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From telemedicine to a blended care model, experts have predicted that 2021 is poised to be the year of the patient. While providing the best service possible has long been the mantra of competitive companies, patient experience is expected to be the top competitive differentiator for hospitals and facilities in the new year.

Findings from the Lumeon report, “US Patient Access Leadership Research 2020/21,” spotlight the importance hospitals are placing on patient-centric experiences. The data reveals that whether care is accessed remotely or in person, the experience the patient has with the facility will be a critical business factor in the coming year.

Understanding patient experience. There’s a difference between patient experience and patient satisfaction. Agency for Healthcare Research and Quality says experience encompasses what happened with the healthcare facility, while satisfaction pertains to whether or not the expectations for the experience were met. To be a patient-centered facility, hospitals have to work to meet each patient’s expectations with across-the-board protocols that meet their needs, regardless of age, issue, and treatment. In 2021 and beyond, patients will expect this level of service.

Patients are realizing that they have options, and they’ll ultimately make healthcare choices that align with their expectations. They can choose face-to-face or telemedicine, urgent care or their family physician, and one hospital over another. In many ways, patients have long been poor consumers of healthcare: they went where they always went, or where their primary care provider referred them, and they paid whatever showed up on the bill. But things are definitely evolving.”

Lumeon’s report compiled responses from hospitals with more than 25,000 monthly patient appointments. While quality of care matters, respondents said the experience individuals have will be key in attracting and retaining patients, more so than providing access to new talent or services.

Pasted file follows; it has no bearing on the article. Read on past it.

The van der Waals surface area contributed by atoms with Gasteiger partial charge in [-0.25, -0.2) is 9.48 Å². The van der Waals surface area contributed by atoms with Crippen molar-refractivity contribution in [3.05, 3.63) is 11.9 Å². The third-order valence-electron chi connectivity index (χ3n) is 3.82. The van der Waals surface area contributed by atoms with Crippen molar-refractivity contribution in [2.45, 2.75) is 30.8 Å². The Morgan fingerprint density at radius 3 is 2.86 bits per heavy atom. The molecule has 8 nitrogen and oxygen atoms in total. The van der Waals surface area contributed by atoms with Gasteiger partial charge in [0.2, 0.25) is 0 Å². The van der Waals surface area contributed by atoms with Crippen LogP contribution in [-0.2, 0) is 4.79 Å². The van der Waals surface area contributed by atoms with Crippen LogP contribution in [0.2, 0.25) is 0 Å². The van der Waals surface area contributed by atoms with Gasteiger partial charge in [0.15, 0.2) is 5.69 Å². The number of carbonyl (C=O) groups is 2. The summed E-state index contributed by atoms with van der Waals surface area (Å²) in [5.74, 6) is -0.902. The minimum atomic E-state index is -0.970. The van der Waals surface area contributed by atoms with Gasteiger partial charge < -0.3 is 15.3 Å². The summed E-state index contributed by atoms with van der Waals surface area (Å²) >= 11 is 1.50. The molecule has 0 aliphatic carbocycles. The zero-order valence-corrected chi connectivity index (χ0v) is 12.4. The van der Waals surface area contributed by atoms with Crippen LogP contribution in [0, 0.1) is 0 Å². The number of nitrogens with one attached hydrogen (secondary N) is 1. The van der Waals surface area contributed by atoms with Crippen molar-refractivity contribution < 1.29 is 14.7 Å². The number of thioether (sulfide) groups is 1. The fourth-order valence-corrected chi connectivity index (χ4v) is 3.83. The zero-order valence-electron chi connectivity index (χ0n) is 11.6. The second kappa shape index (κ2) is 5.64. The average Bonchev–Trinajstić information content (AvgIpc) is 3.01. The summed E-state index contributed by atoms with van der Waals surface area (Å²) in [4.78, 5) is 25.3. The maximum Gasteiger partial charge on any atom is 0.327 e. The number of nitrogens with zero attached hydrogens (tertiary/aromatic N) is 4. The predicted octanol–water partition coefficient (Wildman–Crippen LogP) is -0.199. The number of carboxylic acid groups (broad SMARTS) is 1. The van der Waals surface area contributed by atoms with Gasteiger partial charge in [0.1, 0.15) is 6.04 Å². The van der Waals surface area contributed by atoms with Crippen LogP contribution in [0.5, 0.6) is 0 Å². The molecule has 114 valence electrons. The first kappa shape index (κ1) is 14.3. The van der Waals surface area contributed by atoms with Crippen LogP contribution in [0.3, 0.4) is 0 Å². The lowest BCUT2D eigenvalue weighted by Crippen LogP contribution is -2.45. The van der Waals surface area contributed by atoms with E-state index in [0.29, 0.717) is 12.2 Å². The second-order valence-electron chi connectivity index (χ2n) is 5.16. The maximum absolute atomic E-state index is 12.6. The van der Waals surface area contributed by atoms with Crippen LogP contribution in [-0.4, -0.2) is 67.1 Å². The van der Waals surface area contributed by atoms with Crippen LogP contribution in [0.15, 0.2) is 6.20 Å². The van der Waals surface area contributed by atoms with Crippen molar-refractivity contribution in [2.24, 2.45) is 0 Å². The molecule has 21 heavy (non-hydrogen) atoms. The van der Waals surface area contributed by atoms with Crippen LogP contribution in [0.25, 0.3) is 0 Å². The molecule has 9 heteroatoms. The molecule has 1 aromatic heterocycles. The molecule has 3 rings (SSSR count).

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Streaming workflows. The report revealed that 62% of those surveyed said they were prioritizing process improvement and streamlining workflows. Because reducing appointment wait times is a key component of positive patient experiences, automating tasks can enable staff members to better manage their responsibilities so they can attend to patients faster, the report explains. Faster wait times equate to better experiences, which can then translate into higher patient satisfactions scores.

Telemedicine. Telehealth continues to gain momentum, fueled by our growing comfort with technology and the need to remain remote during the COVID-19 pandemic. However, as a growing number of patients opt for virtual care, the quest for experience excellence must also translate to the digital world, the report explains. Although 74% of report respondents said telehealth provided a good patient experience, only about 38% said they thought virtual care was equal to in-person care when it comes to patient experience.

Self Service and virtual care. Self-service portals are one way to boost patient access, but 41% of hospitals surveyed said that they have low patient portal adoption rates. As consumers grow more comfortable with using online resources and virtual care, however, the mix of remote and in-person visits will fluctuate. In the next 12 months, survey respondents think up to 70% of visits will be in person, with up to 30% conducted via video. The report notes that insurance reimbursements will also play a role in whether patients come into the office or opt for video meetings, particularly if virtual visits are eligible for coverage.

As we move into 2021, the healthcare landscape will transform, fueled by technology and expectations. To capture market share, hospitals have to be aware of what their patients want, and deliver the right experience before, during, and after their visits.